It’s not a breathtaking headline these days, but maybe legislation addressing non-practicing entities (NPEs) is not so necessary right now. Perhaps the statistics about “patent trolls” that media outlets have thrown around may not properly demonstrate the actual state of patent affairs (or are at least a little outdated). And just maybe the patent practitioners clamoring for careful, measured patent reform are correct in following their gut feelings that the times have changed. Could it be?
Well, it’s hard to confirm any of those notions one way or another but the new PricewaterhouseCoopers 2015 patent litigation study, released today, points to a 13% drop in patent lawsuits filed in 2014. That’s right—patent cases more than doubled from 2009 (2,792) to 2013 (6,497) and then sharply dropped (5,686) in 2014.
What is more incredible is that the report credits the Supreme Court’s recent decisions for the decline in patent litigation. One would have to be completely oblivious to patents if he did not know that Alice Corp. v. CLS Bank, issued in June 2014, has killed over a hundred software patents owned by both NPEs and practicing entities. Perhaps even more incredible is that this main culprit for patent litigation slowing only affected the latter half of 2014 and is perhaps a sign of what is still to come.
The biggest story is that compared to the past several years, which have seen 20–30% growth in litigation filing rates on average, 2014 revealed a 13% decrease in patent lawsuits filed. According to the PwC study, this decline in patent suit filings is the first year-over-year drop since 2009 (p. 3).
The study concluded that overall NPEs are 10% less successful than practicing entities who take trial to verdict (p. 9) and attributed both filing rates and success rates to patent-eligible subject matter being constrained following the Alice Corp. v. CLS Bank decision and the higher likelihood of the losing plaintiff having to reimburse defendant’s costs following two 2014 Supreme Court decisions.
Overall, damages continued a falling trend over the past 15 years as the median award for 2010 – 2014 fell by 45% to $2.9 million (p. 4). Specifically, last year the median damages award was $2.0 million, which PwC says is the second-lowest in 20 years. The study also notes that while there have not been any billion-dollar verdicts since 2012, 2014’s Masimo Corp. v. Philips Electronics yielded the 10th highest-ever award of $467 million (p.5).
Still, the statistics point to a disparity in patent damages for NPEs. For instance, even though overall median damages continued their downward slide in the past five years to $2 million, damages going to patent trolls increased from $7.5 to $8.9 million since last year (p. 4). In the cases that NPEs won in 2014, damages were 4.5 times more than practicing entities.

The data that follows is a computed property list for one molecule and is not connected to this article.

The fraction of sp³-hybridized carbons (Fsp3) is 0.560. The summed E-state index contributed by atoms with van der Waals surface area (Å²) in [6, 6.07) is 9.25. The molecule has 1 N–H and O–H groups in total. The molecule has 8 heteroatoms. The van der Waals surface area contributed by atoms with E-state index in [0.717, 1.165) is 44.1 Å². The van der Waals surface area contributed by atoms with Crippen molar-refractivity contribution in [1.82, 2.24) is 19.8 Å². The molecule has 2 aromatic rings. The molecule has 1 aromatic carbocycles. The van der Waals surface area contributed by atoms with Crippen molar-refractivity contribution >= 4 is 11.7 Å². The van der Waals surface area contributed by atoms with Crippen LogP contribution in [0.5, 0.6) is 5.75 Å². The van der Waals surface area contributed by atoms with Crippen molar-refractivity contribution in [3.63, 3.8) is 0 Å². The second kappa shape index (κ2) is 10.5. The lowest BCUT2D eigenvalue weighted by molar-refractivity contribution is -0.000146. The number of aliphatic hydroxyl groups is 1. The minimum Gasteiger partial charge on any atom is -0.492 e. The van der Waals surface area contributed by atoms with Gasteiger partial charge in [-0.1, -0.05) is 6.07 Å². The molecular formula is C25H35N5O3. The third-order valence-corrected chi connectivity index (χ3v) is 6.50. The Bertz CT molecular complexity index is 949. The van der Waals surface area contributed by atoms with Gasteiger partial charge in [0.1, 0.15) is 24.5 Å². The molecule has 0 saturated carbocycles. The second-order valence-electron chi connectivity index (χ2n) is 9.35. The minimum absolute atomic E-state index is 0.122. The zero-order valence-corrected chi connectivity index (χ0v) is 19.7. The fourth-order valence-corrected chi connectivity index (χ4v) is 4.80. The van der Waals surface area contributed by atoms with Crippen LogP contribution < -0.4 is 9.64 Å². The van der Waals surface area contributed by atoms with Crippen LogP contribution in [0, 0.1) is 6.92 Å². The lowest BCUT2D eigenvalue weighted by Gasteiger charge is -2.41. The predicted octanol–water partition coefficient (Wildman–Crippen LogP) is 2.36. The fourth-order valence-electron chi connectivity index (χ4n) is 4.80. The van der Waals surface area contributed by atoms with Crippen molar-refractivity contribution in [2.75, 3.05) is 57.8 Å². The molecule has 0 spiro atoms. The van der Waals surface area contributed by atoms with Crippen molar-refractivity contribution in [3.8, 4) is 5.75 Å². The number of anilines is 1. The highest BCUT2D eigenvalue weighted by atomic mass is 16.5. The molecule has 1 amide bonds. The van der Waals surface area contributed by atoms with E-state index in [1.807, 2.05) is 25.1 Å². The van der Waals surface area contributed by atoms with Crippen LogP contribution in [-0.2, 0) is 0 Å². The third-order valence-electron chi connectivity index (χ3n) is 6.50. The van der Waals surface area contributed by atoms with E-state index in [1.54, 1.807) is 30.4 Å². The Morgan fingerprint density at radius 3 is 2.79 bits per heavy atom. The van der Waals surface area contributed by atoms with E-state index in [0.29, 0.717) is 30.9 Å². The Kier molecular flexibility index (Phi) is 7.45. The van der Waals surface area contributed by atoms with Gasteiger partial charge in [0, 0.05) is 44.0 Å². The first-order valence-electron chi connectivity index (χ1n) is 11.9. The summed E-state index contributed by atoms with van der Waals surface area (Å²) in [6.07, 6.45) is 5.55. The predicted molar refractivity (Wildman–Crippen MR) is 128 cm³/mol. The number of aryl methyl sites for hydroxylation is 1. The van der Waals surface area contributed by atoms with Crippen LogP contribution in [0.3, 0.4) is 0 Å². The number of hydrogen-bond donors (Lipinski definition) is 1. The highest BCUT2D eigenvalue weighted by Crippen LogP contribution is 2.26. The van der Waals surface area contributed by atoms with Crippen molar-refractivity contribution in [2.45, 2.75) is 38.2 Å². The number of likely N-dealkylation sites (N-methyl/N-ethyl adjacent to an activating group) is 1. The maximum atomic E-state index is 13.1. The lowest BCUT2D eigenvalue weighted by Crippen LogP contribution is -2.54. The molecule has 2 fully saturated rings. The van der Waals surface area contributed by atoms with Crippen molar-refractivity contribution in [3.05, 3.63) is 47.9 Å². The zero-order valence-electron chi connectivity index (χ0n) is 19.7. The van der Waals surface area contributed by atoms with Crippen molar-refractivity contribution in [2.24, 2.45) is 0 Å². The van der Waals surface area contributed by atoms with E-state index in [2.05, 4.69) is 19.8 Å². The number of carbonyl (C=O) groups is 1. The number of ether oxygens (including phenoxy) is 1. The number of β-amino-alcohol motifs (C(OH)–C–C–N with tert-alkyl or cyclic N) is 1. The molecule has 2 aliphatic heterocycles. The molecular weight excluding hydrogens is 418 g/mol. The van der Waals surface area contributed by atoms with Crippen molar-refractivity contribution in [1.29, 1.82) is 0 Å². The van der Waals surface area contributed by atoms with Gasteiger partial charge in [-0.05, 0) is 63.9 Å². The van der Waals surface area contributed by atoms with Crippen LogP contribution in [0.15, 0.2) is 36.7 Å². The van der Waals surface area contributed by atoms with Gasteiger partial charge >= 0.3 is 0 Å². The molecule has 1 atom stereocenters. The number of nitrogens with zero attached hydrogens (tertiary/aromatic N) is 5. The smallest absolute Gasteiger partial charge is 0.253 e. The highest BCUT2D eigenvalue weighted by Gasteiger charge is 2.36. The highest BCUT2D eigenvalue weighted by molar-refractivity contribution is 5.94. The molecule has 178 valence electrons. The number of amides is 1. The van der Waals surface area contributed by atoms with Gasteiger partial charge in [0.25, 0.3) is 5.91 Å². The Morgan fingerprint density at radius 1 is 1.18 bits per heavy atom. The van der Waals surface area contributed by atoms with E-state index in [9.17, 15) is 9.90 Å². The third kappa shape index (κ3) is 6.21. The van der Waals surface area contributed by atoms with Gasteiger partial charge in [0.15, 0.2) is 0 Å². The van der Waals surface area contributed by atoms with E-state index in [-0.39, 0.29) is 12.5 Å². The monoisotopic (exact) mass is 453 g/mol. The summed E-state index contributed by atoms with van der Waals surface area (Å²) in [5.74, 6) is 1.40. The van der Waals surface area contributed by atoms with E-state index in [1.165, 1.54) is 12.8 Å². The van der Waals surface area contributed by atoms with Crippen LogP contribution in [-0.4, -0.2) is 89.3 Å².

The study also concluded that NPE cases concentrated in certain district courts as 5 out of 94 district courts account for 42% of all identified NPE decisions from 1995 to 2014 (p. 16). Specifically, they were the Eastern District of Texas, Northern District of Illinois, Southern District of New York, Northern District of California, and Delaware.
The Likely Causes for the Decline
The primary culprit for the drop in patent infringement suit filings appears to be Alice as the authors attribute the “dramatic shift” to Alice Corp. v. CLS Bank (see study pp. ii, 3). The Supreme Court’s Alice decision last June has been used to kill a large amount of software and business method patents in litigation that allegedly claim “abstract ideas.” One April report has totaled the casualties from #AliceStorm to be over 3,000 claims from 117 patents in at least 55 decisions.
Though software is still considered patentable, the application of Alice by District Courts and the Federal Circuit is not always clear and risking the validity of your patent is a steep price. Even with guidance from the Federal Circuit in Ultramercial (“using advertising as an exchange or currency” is not patentable subject matter) and DDR Holdings (a “solution is necessarily rooted in computer technology in order to overcome a problem specifically arising in the realm of computer networks” can be patentable), every owner of a software patent should be a little worried whether their inventions could survive an Alice invalidity argument. On the other hand, potential defendants of infringement cases now wield a powerful weapon to possibly end (and even deter) patent suits from trolls or practicing entities, alike. PwC’s statistics support what patent practitioners have been observing for the past 11 months—this new potential for patent death under 35 U.S.C. § 101 has had a tremendous chilling effect on the filing of patent infringement lawsuits.
Two other recent Supreme Court cases have also made all patent owners, let alone NPEs, think twice about filing an infringement lawsuit (p. ii). For instance, Octane Fitness LLC v. Icon Health & Fitness Inc. (April 2014) made it easier for District Courts to make the loser pay for all the attorney costs when the lawsuit is deemed “frivolous.” Highmark v. Allcare Health (also April 2014) gave the District Court more discretion was such awarding of fees is appealed. While this case-by-case determination of when litigation is both “brought in subjective bad faith” and “objectively baseless” is hardly the black-and-white “loser pays” provision many victors hope for, the potential for fee shifting certainly contributes to the calculus of an NPE’s economic strategies for patent assertion.
Another contributing reason for the drop in number of infringement suits filed has to be the availability and use of Inter Partes Reviews and other administrative trials from 2011’s America Invents Act. IPRs, Post Grant Review, and the Transitional Program for Covered Business Method present other tools that defendants have to slow a patent owner and/or kill a patent that they allegedly infringe. They have been available since September 2012 but are only recently accepted as an inevitable defense tactic. The most popular proceeding filed at the U.S. Patent and Trademark Office is the IPR which petitioned to the Patent Trial and Appeal Board (PTAB) by defendants upon the filing of almost every patent infringement suit. IPRs challenge the validity of the patent and had almost a 91% institution rate in the first year (2012-13), which gave the PTAB the nickname of the “Patent Death Squad.” While the percentage of petitions that are instituted have come down to the 60% range, USPTO statistics of February 2015 reveal that the PTAB canceled over 90% of the IPR claims that reached a final written decision. Again, IPRs and the PTAB proceedings must be considered when planning a patent licensing or litigation strategy. Accordingly, PwC’s statistics certainly leave room for IPRs to be at least partially responsible for deterring the enforcement of patent rights.